This is a long and unpleasant post. You may choose not read this post which, by the way, has nothing to do with the law.
I sit at my desk staring at my ticket stub from last night’s Red Sox-Yankees baseball thing (I refuse to call it a game, which implies structure, competition and competency). It reminds me that it cost $132. Double that for my wife, add $40 for parking, add 5 beers and 3 franks and one bag of nuts and guess what: my investment for the evening was: $377.
Here is how the evening went:
1. We used napkins to wipe the water from the rainshower from our seats. Mostly successful; I do not mind sitting as if in a wet diaper, I have had past experience in that capacity.
2. The Sox loaded the bases three times in the first five innings, twice with none out, and mustered two runs against a Yankee pitching staff that was decimated (I think they used eight pitchers; their starter lasted one inning).
3. Our pitcher (recently acquired, a NL all-star; you will note I do not mention his name, as I do not acknowledge roster additions until they either get a hit or win a ballgame), who earns more than you and me (combined), did last 5 1/3 innings (I make that about $20,000 per pitch) but at least he left with a 2-1 lead.
4. There followed an evening that made me think David Price was pitching because the bullpen lost the game, painfully, although the starter actually left with a lead. The Yankees, officially in rebuilding mode and having traded their two best players (pitcher Andrew Miller and hitter Carlos Beltran), proceeded to get five runs and then three runs in consecutive innings. They ended up with about 15 hits which means we left pitchers on the mound while being killed but, then again, no successor had success so why worry? Among highlights were a homer, walk and a couple of hits allowed by Ozawa (who by every August can no longer get my grandmother out, which should not be hard as she died decades ago) and three (count them) wild pitches by the same bum in the same inning, two of which scored runs (can you believe we left in a pitcher after two wild pitches? Some strange fascination about lightening never striking three times in the same place?).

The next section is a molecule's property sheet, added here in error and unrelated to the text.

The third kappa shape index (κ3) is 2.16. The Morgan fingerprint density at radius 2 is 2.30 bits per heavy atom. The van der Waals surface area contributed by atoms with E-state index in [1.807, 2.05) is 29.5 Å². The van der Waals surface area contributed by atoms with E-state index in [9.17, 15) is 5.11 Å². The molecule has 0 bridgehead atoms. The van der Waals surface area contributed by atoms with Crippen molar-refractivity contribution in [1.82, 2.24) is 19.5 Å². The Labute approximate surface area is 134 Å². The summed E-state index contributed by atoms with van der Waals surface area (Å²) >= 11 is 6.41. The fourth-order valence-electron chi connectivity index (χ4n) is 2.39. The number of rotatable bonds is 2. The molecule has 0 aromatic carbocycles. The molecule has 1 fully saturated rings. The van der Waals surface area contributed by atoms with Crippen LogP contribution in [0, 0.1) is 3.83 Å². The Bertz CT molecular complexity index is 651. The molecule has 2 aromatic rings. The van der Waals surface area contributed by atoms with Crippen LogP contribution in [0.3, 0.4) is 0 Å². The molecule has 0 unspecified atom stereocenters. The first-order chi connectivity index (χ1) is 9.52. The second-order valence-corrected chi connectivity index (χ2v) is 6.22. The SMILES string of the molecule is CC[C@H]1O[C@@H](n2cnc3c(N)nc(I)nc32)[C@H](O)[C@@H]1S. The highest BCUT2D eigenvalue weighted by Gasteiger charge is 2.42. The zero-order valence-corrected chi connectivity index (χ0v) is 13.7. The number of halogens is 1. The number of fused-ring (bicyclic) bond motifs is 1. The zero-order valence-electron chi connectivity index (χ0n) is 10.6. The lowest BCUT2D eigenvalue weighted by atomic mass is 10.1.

After the pinch hitter for our third baseman struck out and Betts left the game due to muscle problems, at least we could stay around for the eighth and ninth because after all, the heavy hitting Red Sox surely could make up a five run deficit with six outs to play with.
Well, six outs there were, with nothing separating them.
And in all events we could stick around to see Ortiz bat. Girardi (Yankee manager for the uninitiated) pitched around Ortiz (three walks in four at bats, two intentional) but at least they pitched to Big Papi with none on in the ninth and a five run lead and Betances(Yankee relief pitcher for the uninitiated) throwing at 99 miles an hour.
5. So Big Papi promptly fouls a pitch off some part of his body, goes to the ground like a dying cartoon character (I would say, think of Kung Fu Panda but we already had one of THOSE nonfunctional things), and is damned near carried off the field between two straining minions. Of course, his replacement at the plate (some guy named Bruce Bentz or Mooky Bentz or Bruce Wayne, who can keep track??) promptly struck out.
6. It should be noted that the sainted Hanley Ramirez is in free-fall; zero for five, hitting under .270, soon he will not be hitting his weight. Of course you will walk Ortiz every time; you can count on the next out already.
7. Oh yes, there were two Yankee hitters who were roundly booed, in pure “Yankees suck” Fenway style. These moments were the highlights, of course. Se we roundly booed a man (Jake) who was a former Boston favorite who hit over .300 for our club for a total of four years before WE traded him through no fault of his own; and then the imperfect but impressive A-Rod. I stood up and clapped because A-Rod is a turkey but in Fenway they play baseball, not cater to discussions of PEDs, infidelity and ego, and A-Rod could play baseball as well as anyone who ever put on the uniform. There they are, the Sox faithful, booing a man who has hit almost exactly the same number of homeruns as hit by Ortiz, Pedroia and Betts TOGETHER.
In fairness, you should have no sympathy for me as I should know better. My record for in-person viewing Red Sox home games is that the Sox have won seven in the last two decades and have lost 1,331. No really, you could look it up. They should pay me not to come. Then again, this game lasted only a mere four and half hours (all Yankee games take forever; this one with something like 16 pitchers, took longer than forever).
So last night at Fenway was akin to a high colonic– administered with hydrochloric acid. The only difference being: if you took the enema, you would not have to wake up the next morning and remember the experience.